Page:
It’s sometimes possible to negotiate more frequent deliveries from vendors, although this will impact pricing, says Mease, explaining they buy their reusable stadium cups in bulk, paying their distributor to store and deliver them.

“We’d get better pricing buying them direct, but we have nowhere to hold them in bulk,” he says. “This is a good strategy for higher-volume operators to find a middle ground between buying direct and paying too much distributor markup on an item.”

Mease says that as their business grew to three restaurants, they moved some central processing to an offsite commissary. This entity handles prep work for various items for each restaurant; daily deliveries are made via a small refrigerator truck. The commissary rent is cheaper, he says, and also offers additional storage space and a loading dock for pallet deliveries.

Ramblin Jack’s Restaurant Group utilizes a commissary, operating this out of their first restaurant, Ramblin Jack’s in Olympia, Washington, says Managing Partner Adam Adrian. The commissary services the company’s four restaurants (three sell pizza) with doughs, sauces and various pre-prepared items. Orders are texted in the day before and delivered the next day to the restaurants, which are only several miles apart from each other.

Ramblin Jack’s, which offers wood-fired pizza, was originally a used-car dealership. The space has seating for 150 and 2,500 square feet of storage, separated into different areas, such as dry storage, a catering storage room, wood room and a cooler room, to name a few. Although Adrian says the storage configuration can hinder kitchen efficiency because of its location and sprawling nature, without it, he wouldn’t have had the flexibility to open in smaller spaces (for example, his Italia restaurant has just 150 square feet of storage).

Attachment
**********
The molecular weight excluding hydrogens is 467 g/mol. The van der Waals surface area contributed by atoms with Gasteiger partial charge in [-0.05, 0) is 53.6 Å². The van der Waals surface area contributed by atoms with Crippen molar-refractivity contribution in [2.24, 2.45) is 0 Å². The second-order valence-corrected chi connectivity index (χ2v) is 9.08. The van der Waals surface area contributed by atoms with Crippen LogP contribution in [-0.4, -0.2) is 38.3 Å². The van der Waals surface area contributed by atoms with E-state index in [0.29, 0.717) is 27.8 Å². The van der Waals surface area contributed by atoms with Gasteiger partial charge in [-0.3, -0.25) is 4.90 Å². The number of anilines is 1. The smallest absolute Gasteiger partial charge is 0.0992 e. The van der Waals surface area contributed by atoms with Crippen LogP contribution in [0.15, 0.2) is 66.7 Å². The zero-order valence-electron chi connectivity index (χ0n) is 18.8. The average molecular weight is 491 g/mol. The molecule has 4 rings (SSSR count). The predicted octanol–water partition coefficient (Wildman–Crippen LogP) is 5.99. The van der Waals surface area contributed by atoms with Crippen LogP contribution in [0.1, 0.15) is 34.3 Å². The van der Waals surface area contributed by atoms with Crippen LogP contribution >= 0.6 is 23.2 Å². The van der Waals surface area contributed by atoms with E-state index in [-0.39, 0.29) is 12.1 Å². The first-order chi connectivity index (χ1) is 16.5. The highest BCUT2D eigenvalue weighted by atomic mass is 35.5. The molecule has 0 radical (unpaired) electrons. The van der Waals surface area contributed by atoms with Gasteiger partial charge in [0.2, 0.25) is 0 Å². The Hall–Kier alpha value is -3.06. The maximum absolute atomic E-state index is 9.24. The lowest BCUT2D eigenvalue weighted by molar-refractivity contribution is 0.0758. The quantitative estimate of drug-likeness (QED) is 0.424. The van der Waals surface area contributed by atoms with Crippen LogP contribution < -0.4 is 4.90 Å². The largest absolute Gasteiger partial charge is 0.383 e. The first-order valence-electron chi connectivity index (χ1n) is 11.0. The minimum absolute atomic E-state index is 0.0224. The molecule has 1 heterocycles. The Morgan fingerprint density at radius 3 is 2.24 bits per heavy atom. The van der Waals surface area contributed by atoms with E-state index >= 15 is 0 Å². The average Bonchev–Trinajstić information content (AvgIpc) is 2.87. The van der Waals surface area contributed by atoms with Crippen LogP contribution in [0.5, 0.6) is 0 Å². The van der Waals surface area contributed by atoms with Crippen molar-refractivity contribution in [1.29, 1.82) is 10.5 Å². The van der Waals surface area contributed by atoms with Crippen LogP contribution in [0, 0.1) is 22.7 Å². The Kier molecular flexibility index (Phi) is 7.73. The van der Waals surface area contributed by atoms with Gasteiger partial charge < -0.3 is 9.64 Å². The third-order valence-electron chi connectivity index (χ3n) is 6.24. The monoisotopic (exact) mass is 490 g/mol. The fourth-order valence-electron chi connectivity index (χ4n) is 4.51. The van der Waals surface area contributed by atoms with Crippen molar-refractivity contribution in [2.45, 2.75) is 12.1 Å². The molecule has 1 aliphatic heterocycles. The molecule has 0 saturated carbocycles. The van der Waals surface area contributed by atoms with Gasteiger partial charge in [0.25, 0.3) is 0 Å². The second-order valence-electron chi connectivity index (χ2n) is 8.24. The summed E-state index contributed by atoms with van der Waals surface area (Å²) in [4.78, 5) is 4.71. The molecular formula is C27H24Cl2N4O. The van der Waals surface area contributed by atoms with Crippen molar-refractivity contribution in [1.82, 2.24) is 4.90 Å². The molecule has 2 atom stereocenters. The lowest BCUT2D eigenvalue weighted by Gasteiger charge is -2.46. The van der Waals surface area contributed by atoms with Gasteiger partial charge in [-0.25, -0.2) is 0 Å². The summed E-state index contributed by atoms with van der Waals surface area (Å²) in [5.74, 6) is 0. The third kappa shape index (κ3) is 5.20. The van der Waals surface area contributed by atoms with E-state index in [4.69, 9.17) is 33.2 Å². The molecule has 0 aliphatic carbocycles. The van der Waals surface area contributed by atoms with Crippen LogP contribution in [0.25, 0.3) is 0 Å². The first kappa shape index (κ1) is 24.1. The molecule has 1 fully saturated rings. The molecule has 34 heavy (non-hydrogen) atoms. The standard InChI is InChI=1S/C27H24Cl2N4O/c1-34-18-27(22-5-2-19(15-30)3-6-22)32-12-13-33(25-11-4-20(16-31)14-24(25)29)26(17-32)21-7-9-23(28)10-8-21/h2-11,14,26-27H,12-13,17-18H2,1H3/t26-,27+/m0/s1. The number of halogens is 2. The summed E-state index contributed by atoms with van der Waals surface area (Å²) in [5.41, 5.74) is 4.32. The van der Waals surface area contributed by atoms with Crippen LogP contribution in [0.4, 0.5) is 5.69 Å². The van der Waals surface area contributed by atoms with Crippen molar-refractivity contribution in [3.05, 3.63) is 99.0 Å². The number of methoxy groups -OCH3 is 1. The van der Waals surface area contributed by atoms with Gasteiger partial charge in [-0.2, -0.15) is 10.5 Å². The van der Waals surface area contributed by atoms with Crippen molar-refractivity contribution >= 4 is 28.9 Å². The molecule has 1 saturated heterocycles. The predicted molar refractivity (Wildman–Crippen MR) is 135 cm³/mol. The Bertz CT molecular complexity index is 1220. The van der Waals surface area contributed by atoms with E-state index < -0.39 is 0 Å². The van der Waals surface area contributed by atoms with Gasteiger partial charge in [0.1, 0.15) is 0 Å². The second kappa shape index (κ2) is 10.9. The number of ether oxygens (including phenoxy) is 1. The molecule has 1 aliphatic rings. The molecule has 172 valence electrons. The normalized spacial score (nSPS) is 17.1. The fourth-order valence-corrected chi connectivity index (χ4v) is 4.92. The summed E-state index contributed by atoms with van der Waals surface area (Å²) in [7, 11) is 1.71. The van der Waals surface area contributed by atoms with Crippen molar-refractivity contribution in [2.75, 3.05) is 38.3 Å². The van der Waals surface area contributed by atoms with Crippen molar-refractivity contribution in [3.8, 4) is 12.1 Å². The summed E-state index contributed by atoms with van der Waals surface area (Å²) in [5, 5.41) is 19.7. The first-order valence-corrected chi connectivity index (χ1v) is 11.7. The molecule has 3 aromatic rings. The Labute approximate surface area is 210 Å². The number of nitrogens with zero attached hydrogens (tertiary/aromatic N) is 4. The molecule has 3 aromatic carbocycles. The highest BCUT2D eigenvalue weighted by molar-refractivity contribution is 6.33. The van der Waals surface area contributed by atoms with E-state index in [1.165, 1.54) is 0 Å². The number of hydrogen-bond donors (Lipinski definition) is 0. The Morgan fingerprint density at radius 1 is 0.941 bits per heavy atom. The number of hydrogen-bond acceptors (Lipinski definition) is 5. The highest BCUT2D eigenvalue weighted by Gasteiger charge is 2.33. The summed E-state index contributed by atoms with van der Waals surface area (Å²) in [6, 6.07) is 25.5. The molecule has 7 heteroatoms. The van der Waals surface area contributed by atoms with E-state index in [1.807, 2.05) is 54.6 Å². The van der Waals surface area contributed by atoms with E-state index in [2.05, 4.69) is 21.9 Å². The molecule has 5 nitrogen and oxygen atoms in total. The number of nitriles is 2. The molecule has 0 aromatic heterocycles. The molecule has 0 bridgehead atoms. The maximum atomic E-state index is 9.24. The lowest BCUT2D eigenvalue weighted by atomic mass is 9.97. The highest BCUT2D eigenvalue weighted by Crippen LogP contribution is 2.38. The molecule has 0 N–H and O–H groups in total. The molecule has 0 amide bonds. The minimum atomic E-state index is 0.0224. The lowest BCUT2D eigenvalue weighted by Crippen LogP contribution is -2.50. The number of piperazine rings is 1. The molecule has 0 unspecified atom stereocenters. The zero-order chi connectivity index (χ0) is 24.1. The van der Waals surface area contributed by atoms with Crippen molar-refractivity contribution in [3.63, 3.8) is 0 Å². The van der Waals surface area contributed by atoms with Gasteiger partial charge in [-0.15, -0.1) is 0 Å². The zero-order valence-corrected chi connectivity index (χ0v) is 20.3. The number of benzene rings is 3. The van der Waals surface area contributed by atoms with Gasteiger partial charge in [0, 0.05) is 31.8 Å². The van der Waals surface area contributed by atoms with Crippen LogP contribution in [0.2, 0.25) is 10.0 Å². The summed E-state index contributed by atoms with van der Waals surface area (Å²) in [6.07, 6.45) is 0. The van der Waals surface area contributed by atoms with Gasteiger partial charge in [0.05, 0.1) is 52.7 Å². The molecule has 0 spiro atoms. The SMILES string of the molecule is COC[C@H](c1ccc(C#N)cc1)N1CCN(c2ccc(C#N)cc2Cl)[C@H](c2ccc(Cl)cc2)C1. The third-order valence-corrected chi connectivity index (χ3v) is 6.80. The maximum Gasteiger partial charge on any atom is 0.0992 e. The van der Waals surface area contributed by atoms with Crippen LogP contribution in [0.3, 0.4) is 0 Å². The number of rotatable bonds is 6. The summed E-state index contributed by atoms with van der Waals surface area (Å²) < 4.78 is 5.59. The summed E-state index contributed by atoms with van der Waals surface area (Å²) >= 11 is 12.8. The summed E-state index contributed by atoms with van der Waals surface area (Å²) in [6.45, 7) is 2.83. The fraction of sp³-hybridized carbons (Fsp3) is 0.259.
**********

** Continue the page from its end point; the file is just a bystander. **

For some spaced-squeezed operators, commissaries may be a good solution, says Mease. “If operators need more space to keep quality up to their standards, they may well want to explore the possibility. [However] I don’t believe commissaries make sense simply for bulk buying and storage. Generally, a distributor offering fair pricing should be able to do this job cheaper.”

Space-Saving Tips

When Jeff Mease needs space, he looks up. “The first place to look is floor space, but that’s obvious,” he says. “The less obvious is to look for ‘airspace’.” Some potential solutions he recommends? Consider:

  • Putting another shelf on your Metro rack. This could increase its use by a third, says Mease.
  • Purchasing a heavier dunnage rack, allowing you to stack items higher.
  • Installing hanging racks from walls or the ceiling to hold lighter items like folded boxes, cups, and lids.
  • Utilizing your corners via shelving/stands designed to fit into these spaces.
  • Creating shelving by using sheets of plywood, ripped down the middle, making 8×2-inch panels. “These can be hung with Threadall through a suspended ceiling up to the ceiling joist,” Mease says. “Painted, it looks good and can hold a great deal of weight, particularly with a 2×4-inch runner on the front and rear of the shelf.”

Pamela Mills-Senn is a freelancer specializing in writing on topics of interest to all manner of businesses. She is based in Long Beach, California.